Boris Johnson has today announced a range of proposed measures aimed at shocking the British Economy back into life following the COVID-19 crisis and Brexit uncertainty. These include a repeated commitment to reform the planning system. Amongst specific measures mentioned in the official press release (https://www.gov.uk/government/news/pm-build-build-build) are previously-announced proposals to extend permitted development rights and remove the requirement for planning permission to demolish and rebuild vacant residential and commercial buildings, if they are rebuilt as homes. “Fast Track” measures include quicker approvals for so called “building up” whereby owners can extend additional space above their property.
Successive Governments have decried delays in the planning system and concluded that deregulation is the solution. However, with deregulation comes a host of genuine planning concerns that are painfully apparent in the existing system and which have been exacerbated in recent years. These include low quality and characterless “off-the-peg” building design by unimaginative developers, structurally poor modern buildings, and a rapid turnover in the cycle of build/demolish/rebuild that is a waste of resources and terrible for both the historic and the natural environment. The Government’s measures announced today will do nothing to address these concerns which are voiced continually by residents and communities, yet are ignored by the developers and the politicians. Deregulation is a demonstrable 20-year failure as a planning policy, set to continue it seems for years to come.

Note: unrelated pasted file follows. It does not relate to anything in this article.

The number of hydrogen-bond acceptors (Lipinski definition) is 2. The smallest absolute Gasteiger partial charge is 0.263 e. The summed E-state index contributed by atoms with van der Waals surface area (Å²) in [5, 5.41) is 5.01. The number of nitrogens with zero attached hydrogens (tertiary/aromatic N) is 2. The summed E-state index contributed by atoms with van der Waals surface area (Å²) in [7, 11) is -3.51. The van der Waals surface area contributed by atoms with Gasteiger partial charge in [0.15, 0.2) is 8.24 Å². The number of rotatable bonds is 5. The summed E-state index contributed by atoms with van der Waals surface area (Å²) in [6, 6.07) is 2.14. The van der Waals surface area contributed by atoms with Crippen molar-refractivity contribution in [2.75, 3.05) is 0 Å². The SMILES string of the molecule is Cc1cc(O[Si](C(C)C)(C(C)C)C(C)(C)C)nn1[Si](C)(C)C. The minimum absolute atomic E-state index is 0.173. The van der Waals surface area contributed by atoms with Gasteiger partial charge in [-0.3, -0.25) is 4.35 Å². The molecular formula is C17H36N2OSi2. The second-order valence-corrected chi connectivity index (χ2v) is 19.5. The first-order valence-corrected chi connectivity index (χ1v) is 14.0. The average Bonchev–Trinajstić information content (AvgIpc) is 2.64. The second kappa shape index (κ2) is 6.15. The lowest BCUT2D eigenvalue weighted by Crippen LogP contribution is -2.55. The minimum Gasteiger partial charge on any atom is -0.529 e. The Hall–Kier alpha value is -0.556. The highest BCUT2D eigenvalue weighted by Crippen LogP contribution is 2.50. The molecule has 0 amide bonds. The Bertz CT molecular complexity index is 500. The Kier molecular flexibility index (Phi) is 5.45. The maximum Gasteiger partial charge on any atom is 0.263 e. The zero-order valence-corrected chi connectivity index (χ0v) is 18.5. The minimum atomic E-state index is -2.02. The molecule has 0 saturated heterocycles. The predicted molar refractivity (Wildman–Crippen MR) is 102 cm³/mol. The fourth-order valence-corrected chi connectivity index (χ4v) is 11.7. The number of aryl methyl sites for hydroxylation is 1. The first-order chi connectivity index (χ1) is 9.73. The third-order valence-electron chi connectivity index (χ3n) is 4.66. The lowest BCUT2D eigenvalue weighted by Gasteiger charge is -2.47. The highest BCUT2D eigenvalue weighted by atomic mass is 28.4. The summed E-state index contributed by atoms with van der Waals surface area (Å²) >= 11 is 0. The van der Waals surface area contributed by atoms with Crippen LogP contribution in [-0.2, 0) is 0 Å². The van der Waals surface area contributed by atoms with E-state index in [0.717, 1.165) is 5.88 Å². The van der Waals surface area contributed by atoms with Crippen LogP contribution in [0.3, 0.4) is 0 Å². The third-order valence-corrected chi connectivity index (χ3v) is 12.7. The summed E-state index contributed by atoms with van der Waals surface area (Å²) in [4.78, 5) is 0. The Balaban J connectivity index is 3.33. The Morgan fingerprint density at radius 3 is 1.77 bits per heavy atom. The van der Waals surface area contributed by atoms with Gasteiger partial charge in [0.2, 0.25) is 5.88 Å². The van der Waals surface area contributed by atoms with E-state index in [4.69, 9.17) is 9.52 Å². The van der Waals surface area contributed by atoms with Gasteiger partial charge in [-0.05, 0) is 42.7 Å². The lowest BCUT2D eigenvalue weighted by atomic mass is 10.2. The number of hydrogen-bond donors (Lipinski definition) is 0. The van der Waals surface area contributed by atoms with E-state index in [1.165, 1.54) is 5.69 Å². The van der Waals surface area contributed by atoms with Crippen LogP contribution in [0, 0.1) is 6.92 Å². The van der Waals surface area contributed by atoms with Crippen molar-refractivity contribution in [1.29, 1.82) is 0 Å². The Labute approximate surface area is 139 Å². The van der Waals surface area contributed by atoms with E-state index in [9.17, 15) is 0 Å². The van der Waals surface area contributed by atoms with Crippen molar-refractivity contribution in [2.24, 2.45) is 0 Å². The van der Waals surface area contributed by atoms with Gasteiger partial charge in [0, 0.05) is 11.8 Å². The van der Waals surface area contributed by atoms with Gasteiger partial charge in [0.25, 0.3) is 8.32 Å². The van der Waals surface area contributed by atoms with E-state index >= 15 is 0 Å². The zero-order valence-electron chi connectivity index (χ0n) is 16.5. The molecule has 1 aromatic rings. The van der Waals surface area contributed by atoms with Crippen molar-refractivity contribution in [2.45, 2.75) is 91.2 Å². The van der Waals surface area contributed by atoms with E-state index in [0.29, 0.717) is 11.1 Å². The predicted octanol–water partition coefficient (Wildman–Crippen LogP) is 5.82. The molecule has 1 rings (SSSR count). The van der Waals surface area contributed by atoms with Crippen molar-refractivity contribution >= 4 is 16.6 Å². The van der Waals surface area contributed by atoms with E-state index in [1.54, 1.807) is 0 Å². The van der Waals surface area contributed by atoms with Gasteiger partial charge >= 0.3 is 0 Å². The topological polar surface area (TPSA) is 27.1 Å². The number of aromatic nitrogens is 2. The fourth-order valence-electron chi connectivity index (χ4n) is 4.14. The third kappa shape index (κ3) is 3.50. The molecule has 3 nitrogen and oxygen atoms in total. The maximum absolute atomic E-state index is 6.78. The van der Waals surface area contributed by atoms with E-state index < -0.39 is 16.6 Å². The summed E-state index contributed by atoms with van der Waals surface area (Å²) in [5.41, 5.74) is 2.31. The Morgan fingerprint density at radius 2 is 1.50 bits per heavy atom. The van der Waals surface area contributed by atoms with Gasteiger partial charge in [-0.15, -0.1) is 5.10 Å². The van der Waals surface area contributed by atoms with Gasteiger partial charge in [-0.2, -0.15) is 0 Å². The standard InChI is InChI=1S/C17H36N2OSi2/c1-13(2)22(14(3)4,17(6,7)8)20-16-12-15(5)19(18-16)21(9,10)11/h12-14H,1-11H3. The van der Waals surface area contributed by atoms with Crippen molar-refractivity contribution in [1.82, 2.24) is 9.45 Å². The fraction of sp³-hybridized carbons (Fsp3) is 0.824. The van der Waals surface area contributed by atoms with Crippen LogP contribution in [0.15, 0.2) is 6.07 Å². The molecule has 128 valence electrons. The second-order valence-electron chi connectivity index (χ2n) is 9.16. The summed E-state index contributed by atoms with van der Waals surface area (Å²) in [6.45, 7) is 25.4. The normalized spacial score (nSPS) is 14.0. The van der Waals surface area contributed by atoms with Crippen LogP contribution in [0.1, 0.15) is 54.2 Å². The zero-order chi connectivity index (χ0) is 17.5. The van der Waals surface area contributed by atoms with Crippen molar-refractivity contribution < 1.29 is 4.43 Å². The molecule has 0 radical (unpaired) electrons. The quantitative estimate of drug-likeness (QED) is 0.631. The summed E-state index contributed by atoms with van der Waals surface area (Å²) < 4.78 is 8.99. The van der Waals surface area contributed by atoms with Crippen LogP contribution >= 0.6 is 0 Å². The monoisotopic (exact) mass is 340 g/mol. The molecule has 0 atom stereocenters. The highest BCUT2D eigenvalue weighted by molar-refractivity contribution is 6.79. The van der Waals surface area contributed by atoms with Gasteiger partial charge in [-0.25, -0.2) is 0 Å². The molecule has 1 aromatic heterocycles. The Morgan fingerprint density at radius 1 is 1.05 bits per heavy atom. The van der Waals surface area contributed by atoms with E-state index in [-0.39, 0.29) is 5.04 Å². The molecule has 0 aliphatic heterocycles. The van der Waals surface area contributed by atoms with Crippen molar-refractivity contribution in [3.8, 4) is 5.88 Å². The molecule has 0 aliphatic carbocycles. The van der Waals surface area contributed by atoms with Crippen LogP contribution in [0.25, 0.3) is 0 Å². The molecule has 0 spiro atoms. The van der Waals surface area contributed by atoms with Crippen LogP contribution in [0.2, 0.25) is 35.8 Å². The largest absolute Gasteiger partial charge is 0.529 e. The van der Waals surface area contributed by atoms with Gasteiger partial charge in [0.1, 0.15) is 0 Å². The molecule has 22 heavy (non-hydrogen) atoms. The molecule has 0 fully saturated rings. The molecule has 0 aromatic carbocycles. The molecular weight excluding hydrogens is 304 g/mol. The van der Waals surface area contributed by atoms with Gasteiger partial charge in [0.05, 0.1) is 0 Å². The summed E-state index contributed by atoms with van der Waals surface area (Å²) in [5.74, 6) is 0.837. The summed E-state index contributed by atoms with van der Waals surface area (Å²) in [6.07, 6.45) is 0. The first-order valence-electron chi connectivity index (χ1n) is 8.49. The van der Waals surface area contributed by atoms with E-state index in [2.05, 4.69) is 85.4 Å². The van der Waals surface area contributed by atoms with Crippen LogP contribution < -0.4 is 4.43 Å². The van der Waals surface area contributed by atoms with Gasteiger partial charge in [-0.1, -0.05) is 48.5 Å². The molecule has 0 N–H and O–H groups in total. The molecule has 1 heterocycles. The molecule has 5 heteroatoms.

If the Government is genuine about radical reforms to build “better homes where people want to live” and greener development, then it should be looking at measures such as extending requirements for planning permission to demolish historic buildings, strengthening support for the regeneration of existing buildings, and reforming the VAT regime which currently enforces a 20% surcharge on refurbishing standing structures but zero-rates new build. If there is a genuine wish to build faster, then Government should be looking at measures to end land-banking and require development already permitted to be undertaken, rather than fast-tracking yet more permissions, unregulated, which then sit gathering dust without being carried out. To actually provide the greener and more pleasant spaces and communities that people desire and which promote long-term economic growth by attracting businesses, we need better regulation, more regulation and more harmonious regulation, with a more conservation-focused rationale. Better and more thoughtful development reduces conflict with communities and promotes cooperation. The current system discourages this, and it seems, sadly, that this may be set to continue.